Spotify Technology is a SaaS audio streaming provider created and incorporated in Sweden in 2006. However, the company registered its subsidiary, Spotify USA Inc., in 2009. Fast forward to 2023, Spotify has over 100 million users in the US.
Registration and permits
The US is a free market, and residency or citizenship is not required for SaaS founders looking to sell in America. However, foreign SaaS businesses incorporate as C-Corps or form LLCs to hasten business registration with the secretary of state of their preferred location.
This registration process is done through foreign qualification. However, international SaaS businesses without a physical presence in the US can incorporate in Delaware, Nevada, Wyoming, and other states.
Tip: Delaware is the perfect state
According to Schultz, international SaaS businesses can set up their US subsidiary anywhere in the country, provided it aligns with their long-term goal and vision. However, companies that are still unsure can opt for Delaware. Delaware corporate and tax laws offer many benefits to foreign bodies looking to enter the US. For example;
- One member may incorporate Delaware LLCs; the individual or company can be a non-US resident.
- Delaware LLCs are internationally recognized as legally registered US companies.
- Delaware LLCs owned by foreign non-residents are only taxed when they make money from within the US. Income from outside the US is not subject to corporate or sales taxes.
Understand the difference between VAT and sales tax
Value-added tax (VAT) and sales tax are similar because they are both consumption taxes levied at the point of sale. However, there are a few significant differences between them.
Differences between US Sales Tax and Value Added Tax (VAT)
As an international SaaS company in the US, you will probably pay lesser sales taxes than VAT in your home country.
Determine physical nexus before hiring
Hiring in the US may seem arduous for a foreign SaaS company. When you launch your business in the US, you need people to manage your marketing, network infrastructure, sales processes, legal obligations, and finances. The professionals handling your tasks will form a physical nexus in their jurisdictions.
Before the South Dakota vs. Wayfair 2018 Supreme Court judgment, sales taxes were only levied on businesses domiciled in a particular state or jurisdiction. As a result, businesses with offices, stores, or warehouses in a particular jurisdiction were required to pay sales taxes. As an international SaaS company, you can avoid initial sales taxes by registering in the right place.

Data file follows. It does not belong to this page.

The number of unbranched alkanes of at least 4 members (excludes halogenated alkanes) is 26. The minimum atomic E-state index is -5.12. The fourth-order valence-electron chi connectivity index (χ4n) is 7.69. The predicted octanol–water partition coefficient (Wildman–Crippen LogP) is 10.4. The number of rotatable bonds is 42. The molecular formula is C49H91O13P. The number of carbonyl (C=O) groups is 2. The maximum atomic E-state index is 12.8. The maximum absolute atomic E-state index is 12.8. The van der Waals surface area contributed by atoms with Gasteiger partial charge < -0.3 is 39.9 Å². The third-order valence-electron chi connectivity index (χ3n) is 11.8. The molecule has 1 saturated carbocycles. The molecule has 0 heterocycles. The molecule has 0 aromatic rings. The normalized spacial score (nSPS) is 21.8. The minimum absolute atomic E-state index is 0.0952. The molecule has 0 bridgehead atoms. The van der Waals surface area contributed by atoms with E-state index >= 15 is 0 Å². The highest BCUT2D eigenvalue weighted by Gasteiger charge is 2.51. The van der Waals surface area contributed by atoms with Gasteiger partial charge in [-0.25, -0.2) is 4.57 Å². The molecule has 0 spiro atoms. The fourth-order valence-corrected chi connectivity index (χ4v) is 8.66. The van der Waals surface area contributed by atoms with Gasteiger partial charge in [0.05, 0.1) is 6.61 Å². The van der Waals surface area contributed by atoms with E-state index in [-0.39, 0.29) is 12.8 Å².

Tip: Register in a sales tax-free state
As an international SaaS business, hiring a management team is the best way to get your corporate structure up and running in the US. Therefore, register in one of these five states before hiring employees remotely. Sales-tax-free states in the US include Delaware, Alaska, New Hampshire, Oregon, and Montana.
Tax treaties don't affect sales tax
The US has several tax treaties with China, India, the UK, and Canada, among other countries. However, these treaties do not apply to sales taxes since they are levied at the state and jurisdictional level. Therefore, international SaaS companies can expect to collect and remit the accurate amount of sales taxes regardless of the tax agreements between the US and their home country.
International SaaS companies looking to break into the US market must understand US sales tax laws to avoid compliance issues. According to the South Dakota vs. Wayfair court judgment 2018, a SaaS/online company must pay sales taxes in a particular state/jurisdiction once they cross $100,000 in total sales or 200 total transactions. However, the economic nexus threshold varies from state to state.
The sales tax compliance process may be complex, given that over 13,000 jurisdictions in the US exist. However, a detailed sales tax compliance checklist and using automation software like Galvix will save you from multiple errors, pitfalls, and possible consequences of sales tax non-compliance.